The vast majority of first-year university students live in university-provided student accommodation. After first year, most students move into shared houses or flats. There’s a tonne of differences between living in a student house compared to halls; some good, some not so good. We’re going to go through the pros and cons of student houses so you know what to expect!
1. You can choose where you live
You actually get to pick where you live – this is a big one. In student accommodation, you’re offered a bunch of different options and you make the pick based on an array of factors. One of those being location. Some people prefer living on-campus, others prefer being nearer to town. The trouble is, the chances of you getting the accommodation you picked are, depending on your university, often slim. This means you’re regularly stuck living in a completely different place to where you had planned.
One of the unquestionably good things about moving out into a student house is that you and your housemates have the option of choosing a certain area to live in. Depending on whether you want to be near the library, near the shops, or near your lecture halls – it’s entirely up to you! Not only that, you also get to pick the actual house you want to live in, and you have the ability to make sure everything is in order. You’ll have the opportunity to go for multiple house viewings and discuss with the estate agent and landlords to make sure the house is right for you. It’s important to do thorough checks before choosing a house. Make sure you have a read through our Student House Viewing Guide to verify you know exactly what to look for.
2. It’s a lot more chill
Living in a student house is a lot more ‘homely’ compared to halls. I find student accommodation often feels quite artificial – every room is identical, and you’re chucked right in as soon as the last fresher has left, and a new one is sent in as soon as you leave. It’s obviously true to say that student housing is somewhat similar, but overall the experience of living in a house feels a lot more familiar. This comes down to how comfortable your house is, the location and – leading into the next point – who you’re living with!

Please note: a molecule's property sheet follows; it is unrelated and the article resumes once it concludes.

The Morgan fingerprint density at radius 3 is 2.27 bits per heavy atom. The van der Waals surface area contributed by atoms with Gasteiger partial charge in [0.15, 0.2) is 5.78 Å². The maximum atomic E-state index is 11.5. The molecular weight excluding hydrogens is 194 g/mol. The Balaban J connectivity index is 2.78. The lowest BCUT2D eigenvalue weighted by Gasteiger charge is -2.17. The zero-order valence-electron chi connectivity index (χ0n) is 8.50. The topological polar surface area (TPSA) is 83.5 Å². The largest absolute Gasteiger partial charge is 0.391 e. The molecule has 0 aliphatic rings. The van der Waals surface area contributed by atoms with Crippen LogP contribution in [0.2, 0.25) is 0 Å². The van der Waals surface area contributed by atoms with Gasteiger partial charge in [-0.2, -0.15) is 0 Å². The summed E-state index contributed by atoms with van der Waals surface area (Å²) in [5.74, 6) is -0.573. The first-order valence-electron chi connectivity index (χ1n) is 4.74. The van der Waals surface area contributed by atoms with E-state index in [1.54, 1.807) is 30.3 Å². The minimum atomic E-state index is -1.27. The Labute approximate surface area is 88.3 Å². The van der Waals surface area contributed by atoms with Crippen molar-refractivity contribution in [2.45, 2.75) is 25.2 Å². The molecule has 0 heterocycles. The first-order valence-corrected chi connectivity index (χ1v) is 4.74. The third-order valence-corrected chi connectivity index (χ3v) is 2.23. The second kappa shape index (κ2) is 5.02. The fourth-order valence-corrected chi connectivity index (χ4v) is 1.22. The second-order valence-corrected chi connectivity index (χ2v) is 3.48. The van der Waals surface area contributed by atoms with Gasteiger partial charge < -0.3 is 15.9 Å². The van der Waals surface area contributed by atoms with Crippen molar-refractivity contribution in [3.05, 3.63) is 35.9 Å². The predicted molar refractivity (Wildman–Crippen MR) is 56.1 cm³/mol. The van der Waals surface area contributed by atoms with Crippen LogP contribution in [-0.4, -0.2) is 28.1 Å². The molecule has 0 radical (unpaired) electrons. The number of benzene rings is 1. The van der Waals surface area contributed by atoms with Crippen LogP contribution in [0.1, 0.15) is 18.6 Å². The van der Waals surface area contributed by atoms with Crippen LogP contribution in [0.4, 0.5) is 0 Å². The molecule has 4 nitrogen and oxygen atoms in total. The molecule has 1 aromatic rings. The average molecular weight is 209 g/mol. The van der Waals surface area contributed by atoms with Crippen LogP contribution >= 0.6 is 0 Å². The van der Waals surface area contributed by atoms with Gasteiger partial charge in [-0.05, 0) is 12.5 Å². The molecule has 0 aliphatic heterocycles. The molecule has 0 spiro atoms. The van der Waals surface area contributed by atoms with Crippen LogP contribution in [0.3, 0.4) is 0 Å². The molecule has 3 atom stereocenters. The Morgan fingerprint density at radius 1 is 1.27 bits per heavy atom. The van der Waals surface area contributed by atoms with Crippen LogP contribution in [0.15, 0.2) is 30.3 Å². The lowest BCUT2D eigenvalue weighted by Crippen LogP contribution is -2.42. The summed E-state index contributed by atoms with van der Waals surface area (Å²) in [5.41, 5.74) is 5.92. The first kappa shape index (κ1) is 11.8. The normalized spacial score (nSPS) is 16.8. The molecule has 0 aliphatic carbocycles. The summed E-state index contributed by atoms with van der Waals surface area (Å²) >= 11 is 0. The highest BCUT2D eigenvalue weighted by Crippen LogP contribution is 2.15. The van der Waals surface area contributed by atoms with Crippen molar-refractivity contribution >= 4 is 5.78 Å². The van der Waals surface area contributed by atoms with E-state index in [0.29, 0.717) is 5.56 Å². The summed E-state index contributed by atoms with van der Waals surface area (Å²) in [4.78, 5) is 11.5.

3. You get to pick who you live with
This might be one of the more significant differences – you get to pick who you live with. In halls, you’re thrown into the mix with a bunch of random people you’ve never even met before. Odds are you’re not going to absolutely love all of them. It’s inevitable you get put with some difficult individuals. Sometimes you luck out and you end up with a perfect combination of people. Other times you might not get so lucky.
The good thing about living in a house is that you get to move in with people you already know and get on with. Despite this, it’s still exceedingly common for people to move into houses with their flat-mates from student accommodation. – Moving into a house can be a stressful time, especially considering you’re expected to start house-hunting so soon. There’s plenty of places to look if you don’t have anyone to live with. Your University’s Facebook page will be filled with various people looking for flat-mates, so keep a look out.
4. You have more of your own space
If your university halls was anything like mine, you had your room, and a kitchen. That was it. One of the major differences between halls and student housing? You actually get a living room… This might sound like a massive exaggeration, but in all honesty, having somewhere other than uncomfortable, broken dining chairs in a grotty student kitchen to sit, eat and socialise in really makes a difference. You might not realise it until you actually experience it. – Aside from the living room, there’s still a lot more space. A lot of the time your student house will have a garden, which is a big advantage over halls, especially on those sunny days that make you really appreciate it. At the end of the day, you’ll still be left with those uncomfortable, broken dining chairs so don’t get too excited…